3D Printing

The Perpetual Plastic Project Uses 3D Printing to Eliminate Waste

While working on an article about the Great Pacific Garbage Patch, which has recently received a little bit of coverage in Italy (not by the mainstream media, though), I ran in to the Plastic Bank project. At the same time, I began imagining a 3D Print Shop, perhaps an FDM/FFF based 3D Print Shop, that recycles everything it sells. This way its customers would never throw away anything, just bring it back to the store to make it into something else.

Naturally I am not the only one, nor the first one, to realize that one of the most important promises of 3D printing is that we need not waste anything anymore. In the future, that is starting now, we will spend a little more money to get something that is made specifically for our needs and then we will recycle it into something that fits our new demands. This model can potential eliminate the culture of buying “things” indiscriminately and throwing them away without a second thought. This would likely mean a radical change to our economies and controlled de-growth, but enormous gains in terms of environmental sustainability.

This is also what the Perpetual Plastic Project (PPP) is about. The social enterprise created by Rotterdam (Netherlands) based Better Future Factory, which launched their mini-factory at the Lowlands festival in 2012 and took it around Europe for the better part of last year, attending Maker Faires and events where anyone could discover how easy it is to recycle used plastic cups to make new objects through 3D printers.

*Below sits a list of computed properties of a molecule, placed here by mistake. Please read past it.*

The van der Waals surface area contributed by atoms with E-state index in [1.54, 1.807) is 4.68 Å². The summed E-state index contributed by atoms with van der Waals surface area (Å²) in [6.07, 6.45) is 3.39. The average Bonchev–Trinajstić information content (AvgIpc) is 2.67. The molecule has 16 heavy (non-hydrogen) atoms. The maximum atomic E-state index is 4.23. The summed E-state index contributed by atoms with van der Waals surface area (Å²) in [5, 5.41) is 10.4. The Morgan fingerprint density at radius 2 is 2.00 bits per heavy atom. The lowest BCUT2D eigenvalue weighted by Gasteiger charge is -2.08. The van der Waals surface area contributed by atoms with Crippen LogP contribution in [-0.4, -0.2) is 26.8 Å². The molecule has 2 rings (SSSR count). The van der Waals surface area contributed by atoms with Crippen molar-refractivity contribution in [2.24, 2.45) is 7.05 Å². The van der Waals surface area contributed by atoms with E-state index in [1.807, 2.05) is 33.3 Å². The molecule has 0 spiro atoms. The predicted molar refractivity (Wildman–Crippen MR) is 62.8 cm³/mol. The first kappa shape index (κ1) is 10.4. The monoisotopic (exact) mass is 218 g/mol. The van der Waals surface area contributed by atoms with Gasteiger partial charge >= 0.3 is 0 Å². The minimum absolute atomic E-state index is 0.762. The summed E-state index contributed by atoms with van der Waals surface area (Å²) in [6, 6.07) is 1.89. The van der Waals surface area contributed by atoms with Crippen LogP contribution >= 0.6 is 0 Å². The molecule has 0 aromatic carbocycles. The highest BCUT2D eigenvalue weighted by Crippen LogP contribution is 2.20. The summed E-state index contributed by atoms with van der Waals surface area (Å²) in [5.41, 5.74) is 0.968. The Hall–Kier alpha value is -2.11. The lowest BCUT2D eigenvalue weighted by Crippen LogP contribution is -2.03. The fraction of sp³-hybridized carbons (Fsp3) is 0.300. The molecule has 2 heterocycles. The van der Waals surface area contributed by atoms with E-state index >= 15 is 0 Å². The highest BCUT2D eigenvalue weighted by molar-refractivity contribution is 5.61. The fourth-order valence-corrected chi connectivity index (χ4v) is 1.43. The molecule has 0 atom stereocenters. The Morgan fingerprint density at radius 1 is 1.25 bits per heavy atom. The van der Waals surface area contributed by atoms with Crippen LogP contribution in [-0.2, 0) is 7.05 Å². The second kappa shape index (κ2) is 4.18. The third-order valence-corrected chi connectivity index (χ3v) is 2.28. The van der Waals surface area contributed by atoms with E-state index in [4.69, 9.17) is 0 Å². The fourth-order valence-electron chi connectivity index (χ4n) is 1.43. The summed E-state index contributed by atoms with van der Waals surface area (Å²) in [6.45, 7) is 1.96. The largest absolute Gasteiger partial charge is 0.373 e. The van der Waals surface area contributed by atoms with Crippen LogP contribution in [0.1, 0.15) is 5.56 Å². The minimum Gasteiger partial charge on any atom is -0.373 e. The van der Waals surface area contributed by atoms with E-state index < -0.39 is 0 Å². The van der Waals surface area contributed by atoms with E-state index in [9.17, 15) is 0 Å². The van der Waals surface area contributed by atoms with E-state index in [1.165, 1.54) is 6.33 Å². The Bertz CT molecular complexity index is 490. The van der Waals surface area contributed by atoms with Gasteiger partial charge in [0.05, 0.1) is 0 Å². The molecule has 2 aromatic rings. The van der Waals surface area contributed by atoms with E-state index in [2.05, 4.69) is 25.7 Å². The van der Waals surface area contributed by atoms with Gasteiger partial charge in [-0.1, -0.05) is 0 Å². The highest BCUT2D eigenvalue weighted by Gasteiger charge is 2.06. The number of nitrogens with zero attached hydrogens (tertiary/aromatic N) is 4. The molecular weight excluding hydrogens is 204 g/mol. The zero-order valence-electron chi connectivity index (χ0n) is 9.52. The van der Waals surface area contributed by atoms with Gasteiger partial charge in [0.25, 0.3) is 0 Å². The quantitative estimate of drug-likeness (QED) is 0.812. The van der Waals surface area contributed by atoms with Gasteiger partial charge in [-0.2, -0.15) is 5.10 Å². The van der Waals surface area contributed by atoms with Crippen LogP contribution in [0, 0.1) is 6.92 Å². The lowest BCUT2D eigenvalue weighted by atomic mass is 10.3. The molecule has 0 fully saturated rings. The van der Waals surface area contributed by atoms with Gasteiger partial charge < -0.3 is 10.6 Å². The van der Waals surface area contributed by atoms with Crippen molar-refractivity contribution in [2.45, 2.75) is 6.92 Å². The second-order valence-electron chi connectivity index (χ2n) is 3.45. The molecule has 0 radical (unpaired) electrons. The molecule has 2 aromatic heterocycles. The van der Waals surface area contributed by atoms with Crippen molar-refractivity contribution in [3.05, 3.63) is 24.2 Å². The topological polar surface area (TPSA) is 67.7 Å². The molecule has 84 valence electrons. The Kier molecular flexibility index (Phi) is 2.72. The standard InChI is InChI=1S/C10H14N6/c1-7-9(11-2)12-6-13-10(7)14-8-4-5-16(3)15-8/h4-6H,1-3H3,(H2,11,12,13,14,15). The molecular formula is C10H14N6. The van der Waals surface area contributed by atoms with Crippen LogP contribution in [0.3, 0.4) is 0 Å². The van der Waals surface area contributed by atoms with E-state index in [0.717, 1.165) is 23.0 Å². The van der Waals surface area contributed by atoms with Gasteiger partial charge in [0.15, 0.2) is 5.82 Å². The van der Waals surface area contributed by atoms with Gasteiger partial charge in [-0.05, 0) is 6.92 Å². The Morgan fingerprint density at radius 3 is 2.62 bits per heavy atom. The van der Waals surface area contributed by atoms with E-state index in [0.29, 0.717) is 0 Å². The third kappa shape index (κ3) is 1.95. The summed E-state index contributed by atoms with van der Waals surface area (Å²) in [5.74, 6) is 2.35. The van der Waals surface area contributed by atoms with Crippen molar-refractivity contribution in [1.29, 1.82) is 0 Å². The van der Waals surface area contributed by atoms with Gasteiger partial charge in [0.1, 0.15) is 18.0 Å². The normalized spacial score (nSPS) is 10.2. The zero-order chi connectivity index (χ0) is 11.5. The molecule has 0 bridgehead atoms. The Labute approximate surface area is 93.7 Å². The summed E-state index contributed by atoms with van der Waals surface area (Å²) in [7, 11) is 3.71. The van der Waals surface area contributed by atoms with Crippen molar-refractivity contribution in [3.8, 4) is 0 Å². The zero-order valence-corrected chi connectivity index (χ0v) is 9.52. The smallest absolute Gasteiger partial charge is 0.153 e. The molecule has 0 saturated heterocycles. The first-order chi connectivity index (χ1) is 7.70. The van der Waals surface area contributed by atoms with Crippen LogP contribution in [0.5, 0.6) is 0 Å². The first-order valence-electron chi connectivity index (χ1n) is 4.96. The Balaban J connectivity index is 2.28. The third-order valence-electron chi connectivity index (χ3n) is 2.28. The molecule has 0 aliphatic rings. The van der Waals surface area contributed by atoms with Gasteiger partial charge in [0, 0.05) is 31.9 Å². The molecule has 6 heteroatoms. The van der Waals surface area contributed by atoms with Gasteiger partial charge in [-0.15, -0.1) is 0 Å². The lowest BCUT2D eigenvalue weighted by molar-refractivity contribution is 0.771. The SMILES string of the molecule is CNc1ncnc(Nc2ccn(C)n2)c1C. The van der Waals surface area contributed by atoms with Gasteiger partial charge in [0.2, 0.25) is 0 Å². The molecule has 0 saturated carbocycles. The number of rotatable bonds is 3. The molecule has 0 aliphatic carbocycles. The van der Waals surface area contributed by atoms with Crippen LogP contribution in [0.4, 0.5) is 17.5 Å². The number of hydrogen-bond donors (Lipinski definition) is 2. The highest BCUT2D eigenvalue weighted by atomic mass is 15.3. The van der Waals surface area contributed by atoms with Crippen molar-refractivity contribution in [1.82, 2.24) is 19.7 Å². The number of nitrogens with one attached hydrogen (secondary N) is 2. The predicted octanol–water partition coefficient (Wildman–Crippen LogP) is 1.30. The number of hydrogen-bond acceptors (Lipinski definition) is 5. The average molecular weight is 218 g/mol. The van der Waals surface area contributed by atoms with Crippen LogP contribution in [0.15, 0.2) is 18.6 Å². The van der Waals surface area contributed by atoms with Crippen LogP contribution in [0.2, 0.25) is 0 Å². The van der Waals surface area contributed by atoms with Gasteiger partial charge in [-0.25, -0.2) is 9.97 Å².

The mini-factory has five stations where the used cups are washed, dried, shredded (by hand) then extruded into filament and 3D printed into new objects. These are mainly rings used as a souvenir to carry the message and spread it into the community. Local recycling of plastics is what this project wants to promote but even more importantly it wants to convey that recycling can be a fun and rewarding experience.

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The next step for the PPP is to bring large companies, that produce bio-plastics or use plastic disposables, into the loop to begin a virtuous cycle where companies can actually cut costs and even grow revenues by recycling their plastic materials.

In the past two decades, many people in the western world (though still not enough) have started to feel good about recycling plastic, even when it just means putting the plastic waste in the correct bin. Now, it seems, it is time to step it up: local, immediate recycling means not just a long term reward in terms of better health of the world’s environment but also immediate gratification, in the form of a ring, a toy or, in the future, more useful objects. Perhaps even money, as plastic is, pound for pound, more expensive than steel. Money often complicates things, bringing into the picture personal profit and interests, however, much like plastic, it all depends on how it is used, and looped.